The coronavirus shut down schools and businesses, sending employees to work from home; however, this hasn’t stopped many English teachers from working, since they have the tools to shift their classes online. One of these teachers is a Bridge graduate from Venezuela, Jhonny Ayrout, who had been teaching both in-person and online classes in Santigo, Chile before the crisis. When a quarantine was imposed in his city, his small company, where he also does coaching and content creation, immediately transitioned all classes 100% online. He tells us about this change and how it’s had surprising benefits for him and for his students.
Where do you work?
I’ve been working in an institute named Cognitive English in Santiago since December 2019.
Right now, we’re a small team of six people who are all working both in the administrative areas and coaching. For example, in my case, I’m an English coach but I also do content creation and coach training. Meanwhile, my friend is also an English coach as well as the operations manager and the company CEO.
Who are your students?
We teach English to adults, so most of our students are professionals between 20 and 30 years old. They range all the way from beginners (A1 level), to those at higher levels (C1 or C2), who are mostly training their English and just perfecting fluency.
How have you shifted from classroom to online teaching since the coronavirus crisis started?
As most of my students had already been given the home office option, and I have always been able to work from home as well, we were able to change from onsite to online classes using Zoom. I usually do group classes and the number of students in each class varies from one person to around 10 people.
The students already know it’s not the normal class setting so they really understand if we get into technical difficulties or anything.
What are the things that your students liked or disliked about learning online?
While some of our students have told us that having the classes online is very difficult, some of them have also pointed out its pros. For instance, they can be ready for a class even if they haven’t showered yet or if they’re just sitting in their pajamas. They save time not having to travel back and forth – because they’d have to take the subway to class, otherwise.
Another thing they like about learning online is being able to do it in the comfort of their houses. The downside of this, however, is that some students find it a bit embarrassing to be surrounded by their family members or their children.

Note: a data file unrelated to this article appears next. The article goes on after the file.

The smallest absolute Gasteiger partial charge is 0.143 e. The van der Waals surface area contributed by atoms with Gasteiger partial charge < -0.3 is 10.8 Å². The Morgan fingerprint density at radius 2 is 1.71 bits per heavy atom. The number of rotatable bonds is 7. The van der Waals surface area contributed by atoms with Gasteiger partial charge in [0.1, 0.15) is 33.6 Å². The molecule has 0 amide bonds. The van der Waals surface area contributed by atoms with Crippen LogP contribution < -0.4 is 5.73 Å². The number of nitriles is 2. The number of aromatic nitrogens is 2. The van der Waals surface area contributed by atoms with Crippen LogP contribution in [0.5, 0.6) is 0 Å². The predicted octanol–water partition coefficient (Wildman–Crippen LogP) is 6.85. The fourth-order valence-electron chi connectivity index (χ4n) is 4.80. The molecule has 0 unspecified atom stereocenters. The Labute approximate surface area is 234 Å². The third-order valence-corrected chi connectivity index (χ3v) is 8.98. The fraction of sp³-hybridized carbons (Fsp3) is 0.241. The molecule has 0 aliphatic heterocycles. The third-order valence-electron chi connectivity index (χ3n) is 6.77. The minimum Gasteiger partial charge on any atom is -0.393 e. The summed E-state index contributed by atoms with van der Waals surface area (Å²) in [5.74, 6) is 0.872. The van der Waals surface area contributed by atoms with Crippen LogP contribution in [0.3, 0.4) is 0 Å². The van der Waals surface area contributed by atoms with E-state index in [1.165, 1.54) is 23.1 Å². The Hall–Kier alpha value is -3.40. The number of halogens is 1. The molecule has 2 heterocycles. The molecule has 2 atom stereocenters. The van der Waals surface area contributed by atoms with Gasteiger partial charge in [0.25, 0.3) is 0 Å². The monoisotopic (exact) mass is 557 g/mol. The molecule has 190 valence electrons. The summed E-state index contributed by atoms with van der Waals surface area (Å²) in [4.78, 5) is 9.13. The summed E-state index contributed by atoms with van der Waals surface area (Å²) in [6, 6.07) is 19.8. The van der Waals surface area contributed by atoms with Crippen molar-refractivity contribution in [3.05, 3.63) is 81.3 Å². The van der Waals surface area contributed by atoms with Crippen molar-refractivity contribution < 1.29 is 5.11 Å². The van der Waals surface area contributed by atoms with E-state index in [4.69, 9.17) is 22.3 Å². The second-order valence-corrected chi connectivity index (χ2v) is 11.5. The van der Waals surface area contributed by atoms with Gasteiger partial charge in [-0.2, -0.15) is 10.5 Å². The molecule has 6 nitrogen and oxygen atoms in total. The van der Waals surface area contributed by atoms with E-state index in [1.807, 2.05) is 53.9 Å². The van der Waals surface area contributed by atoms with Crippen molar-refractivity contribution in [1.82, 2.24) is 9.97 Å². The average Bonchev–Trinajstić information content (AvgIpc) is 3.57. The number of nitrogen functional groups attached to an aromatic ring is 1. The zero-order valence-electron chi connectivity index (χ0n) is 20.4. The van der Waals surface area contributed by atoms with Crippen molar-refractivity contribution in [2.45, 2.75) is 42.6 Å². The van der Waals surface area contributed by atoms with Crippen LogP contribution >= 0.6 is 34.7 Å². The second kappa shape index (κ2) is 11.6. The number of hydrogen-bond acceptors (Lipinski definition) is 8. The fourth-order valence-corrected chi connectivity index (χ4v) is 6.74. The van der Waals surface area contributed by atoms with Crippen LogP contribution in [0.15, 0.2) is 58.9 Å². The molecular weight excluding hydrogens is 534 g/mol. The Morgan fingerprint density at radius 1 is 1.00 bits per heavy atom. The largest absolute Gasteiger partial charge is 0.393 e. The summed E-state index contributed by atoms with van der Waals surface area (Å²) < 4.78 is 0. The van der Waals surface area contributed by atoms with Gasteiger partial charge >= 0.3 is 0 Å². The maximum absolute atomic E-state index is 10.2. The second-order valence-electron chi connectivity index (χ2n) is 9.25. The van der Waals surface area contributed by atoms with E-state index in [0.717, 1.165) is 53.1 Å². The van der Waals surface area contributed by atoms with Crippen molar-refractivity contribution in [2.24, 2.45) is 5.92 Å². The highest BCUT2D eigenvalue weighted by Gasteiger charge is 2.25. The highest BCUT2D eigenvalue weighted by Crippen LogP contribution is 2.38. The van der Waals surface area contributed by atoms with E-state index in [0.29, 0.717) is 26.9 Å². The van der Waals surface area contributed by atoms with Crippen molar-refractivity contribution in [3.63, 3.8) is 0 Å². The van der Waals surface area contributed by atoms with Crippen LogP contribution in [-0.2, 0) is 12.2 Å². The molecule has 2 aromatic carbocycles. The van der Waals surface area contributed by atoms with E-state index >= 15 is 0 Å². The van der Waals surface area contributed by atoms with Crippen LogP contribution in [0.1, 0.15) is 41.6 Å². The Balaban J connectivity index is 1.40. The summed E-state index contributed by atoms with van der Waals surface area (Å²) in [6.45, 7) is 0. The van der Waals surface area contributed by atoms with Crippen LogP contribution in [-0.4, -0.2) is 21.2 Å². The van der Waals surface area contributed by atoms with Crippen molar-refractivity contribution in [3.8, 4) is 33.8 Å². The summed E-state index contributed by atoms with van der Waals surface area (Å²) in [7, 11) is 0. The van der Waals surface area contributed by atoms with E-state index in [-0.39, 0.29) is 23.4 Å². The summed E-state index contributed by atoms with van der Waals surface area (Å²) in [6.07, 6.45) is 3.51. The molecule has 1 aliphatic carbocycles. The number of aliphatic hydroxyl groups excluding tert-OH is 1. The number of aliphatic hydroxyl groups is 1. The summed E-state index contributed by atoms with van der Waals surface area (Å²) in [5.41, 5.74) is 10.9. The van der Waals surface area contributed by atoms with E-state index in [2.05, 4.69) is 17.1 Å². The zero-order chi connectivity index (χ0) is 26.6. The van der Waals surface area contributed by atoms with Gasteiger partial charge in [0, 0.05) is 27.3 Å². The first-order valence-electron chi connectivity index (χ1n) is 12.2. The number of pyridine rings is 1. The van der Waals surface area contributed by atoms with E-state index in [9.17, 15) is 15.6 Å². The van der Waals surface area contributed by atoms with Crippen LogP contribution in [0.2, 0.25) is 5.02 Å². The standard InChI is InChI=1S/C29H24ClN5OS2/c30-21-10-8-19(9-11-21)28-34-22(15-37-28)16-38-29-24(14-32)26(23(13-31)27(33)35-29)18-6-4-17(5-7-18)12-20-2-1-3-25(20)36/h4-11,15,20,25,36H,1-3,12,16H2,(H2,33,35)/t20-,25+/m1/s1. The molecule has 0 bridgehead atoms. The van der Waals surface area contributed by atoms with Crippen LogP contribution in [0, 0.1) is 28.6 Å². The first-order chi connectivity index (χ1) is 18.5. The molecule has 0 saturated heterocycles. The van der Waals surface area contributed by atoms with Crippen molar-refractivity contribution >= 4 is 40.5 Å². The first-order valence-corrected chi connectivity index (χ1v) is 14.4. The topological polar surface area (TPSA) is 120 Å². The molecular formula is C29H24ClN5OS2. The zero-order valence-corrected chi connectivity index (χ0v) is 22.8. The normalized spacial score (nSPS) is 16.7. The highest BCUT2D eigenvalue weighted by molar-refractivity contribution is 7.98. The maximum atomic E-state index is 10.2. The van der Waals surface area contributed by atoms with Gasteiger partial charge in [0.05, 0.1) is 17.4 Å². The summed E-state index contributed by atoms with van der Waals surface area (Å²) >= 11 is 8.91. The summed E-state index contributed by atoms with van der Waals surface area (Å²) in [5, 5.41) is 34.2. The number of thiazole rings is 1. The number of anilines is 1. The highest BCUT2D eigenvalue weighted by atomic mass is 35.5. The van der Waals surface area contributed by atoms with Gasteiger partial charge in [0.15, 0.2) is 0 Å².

So, how do you adapt to your students’ different situations, such as having their families around?
People are going to be surrounded by family members, so you either integrate them or ignore them, even if it’s going to be awkward. For instance, I have this student, a woman with three sons. The youngest one, a seven-year-old, was running around and asking things from her at the start of the class.
So, I asked her for his name and then asked him to come over. He wasn’t expecting it. And then I said, “Hello, how are you?” He was a bit shy at first but then I told him, “Okay, I’m going to do an exercise with your mom. We will have a conversation and I want you to tell me how good or bad your mom is doing.” He was fine with it, so we proceeded to have a serious conversation. A moment later, he got bored and just went off.
How do you make your classes timely to the current situation?
We do conversation classes, so I throw in a topic about current events. For instance, “What are you doing to stay healthy these days?” We also have different topics like giving advice. Any kind of topic works, actually. So, they just start to discuss the topics and ask each other questions.
What are some of the challenges you’ve faced since you’ve shifted to online teaching?
I would say one challenge is when some students do not show up for the online classes. Of the 50 students we have, I think around six or seven are not even showing up. We’ve tried contacting them but one or two told us they don’t feel comfortable in online classes; they like face-to-face classes and being in a class with a whiteboard.
But the rest, the other 40 students, are showing up. Actually, we have more people showing up because they’re at home, which is good.
You took the 40-Hour Basic BridgeTEFL Certificate course. Why did you decide to get certified?
I did it because all I had before starting to work for an institute was the TOEFL (Test of English as a Foreign Language) and those basic certificates, but not the ones for teachers. I used to give private, one-on-one classes when I moved to Santiago three years ago. Then I applied at eClass and they required at least a basic TEFL certificate and, at the time, I had already heard about the TEFL so I found this to be very helpful.
I took the most basic certification course because I wanted to quickly be able to start working at the institute. So, I took the shortest one with an idea that I would like to do the most advanced one at a later time.
What are your future plans?
For the time being, between the political situation here in Chile and the coronavirus crisis, I don’t know yet. But disregarding that, I don’t think Chile is my long-term home, even though I like the country, teaching here, and its culture.
Professionally, although I have enough experience, I would like to complete either a 120-hour TEFL certificate or the CELTA. Those certifications are something that I have to do. I also think the TEFL certificate I have now actually helped me a lot more in my career area than a university degree.